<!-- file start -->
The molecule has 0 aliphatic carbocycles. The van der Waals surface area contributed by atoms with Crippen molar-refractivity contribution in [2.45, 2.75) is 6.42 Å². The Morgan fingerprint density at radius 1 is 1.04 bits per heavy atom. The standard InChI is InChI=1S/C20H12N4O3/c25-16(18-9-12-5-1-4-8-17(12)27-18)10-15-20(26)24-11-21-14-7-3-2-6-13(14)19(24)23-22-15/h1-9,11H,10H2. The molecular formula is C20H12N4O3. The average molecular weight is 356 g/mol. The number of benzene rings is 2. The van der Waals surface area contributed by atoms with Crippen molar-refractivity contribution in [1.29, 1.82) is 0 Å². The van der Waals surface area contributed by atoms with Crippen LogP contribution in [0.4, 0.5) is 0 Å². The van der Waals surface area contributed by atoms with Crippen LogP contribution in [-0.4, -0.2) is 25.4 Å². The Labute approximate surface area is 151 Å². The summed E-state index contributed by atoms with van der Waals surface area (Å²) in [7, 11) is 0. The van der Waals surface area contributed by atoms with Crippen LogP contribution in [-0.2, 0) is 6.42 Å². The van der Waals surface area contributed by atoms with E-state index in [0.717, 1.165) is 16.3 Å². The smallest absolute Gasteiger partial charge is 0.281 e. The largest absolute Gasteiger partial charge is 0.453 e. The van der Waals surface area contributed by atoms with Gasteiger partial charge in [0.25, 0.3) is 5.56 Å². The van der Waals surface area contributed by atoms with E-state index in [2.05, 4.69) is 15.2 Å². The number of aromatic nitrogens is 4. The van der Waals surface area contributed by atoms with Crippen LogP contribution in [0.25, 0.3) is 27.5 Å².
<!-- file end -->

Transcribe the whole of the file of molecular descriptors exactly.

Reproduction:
The molecule has 0 aliphatic carbocycles. The van der Waals surface area contributed by atoms with Crippen molar-refractivity contribution in [2.45, 2.75) is 6.42 Å². The Morgan fingerprint density at radius 1 is 1.04 bits per heavy atom. The standard InChI is InChI=1S/C20H12N4O3/c25-16(18-9-12-5-1-4-8-17(12)27-18)10-15-20(26)24-11-21-14-7-3-2-6-13(14)19(24)23-22-15/h1-9,11H,10H2. The molecular formula is C20H12N4O3. The average molecular weight is 356 g/mol. The number of benzene rings is 2. The van der Waals surface area contributed by atoms with Crippen molar-refractivity contribution in [1.29, 1.82) is 0 Å². The van der Waals surface area contributed by atoms with Crippen LogP contribution in [0.4, 0.5) is 0 Å². The van der Waals surface area contributed by atoms with Crippen LogP contribution in [-0.4, -0.2) is 25.4 Å². The Labute approximate surface area is 151 Å². The summed E-state index contributed by atoms with van der Waals surface area (Å²) in [7, 11) is 0. The van der Waals surface area contributed by atoms with Crippen LogP contribution in [-0.2, 0) is 6.42 Å². The van der Waals surface area contributed by atoms with E-state index in [0.717, 1.165) is 16.3 Å². The smallest absolute Gasteiger partial charge is 0.281 e. The largest absolute Gasteiger partial charge is 0.453 e. The van der Waals surface area contributed by atoms with Gasteiger partial charge in [0.25, 0.3) is 5.56 Å². The van der Waals surface area contributed by atoms with E-state index in [2.05, 4.69) is 15.2 Å². The number of aromatic nitrogens is 4. The van der Waals surface area contributed by atoms with Crippen LogP contribution in [0.25, 0.3) is 27.5 Å².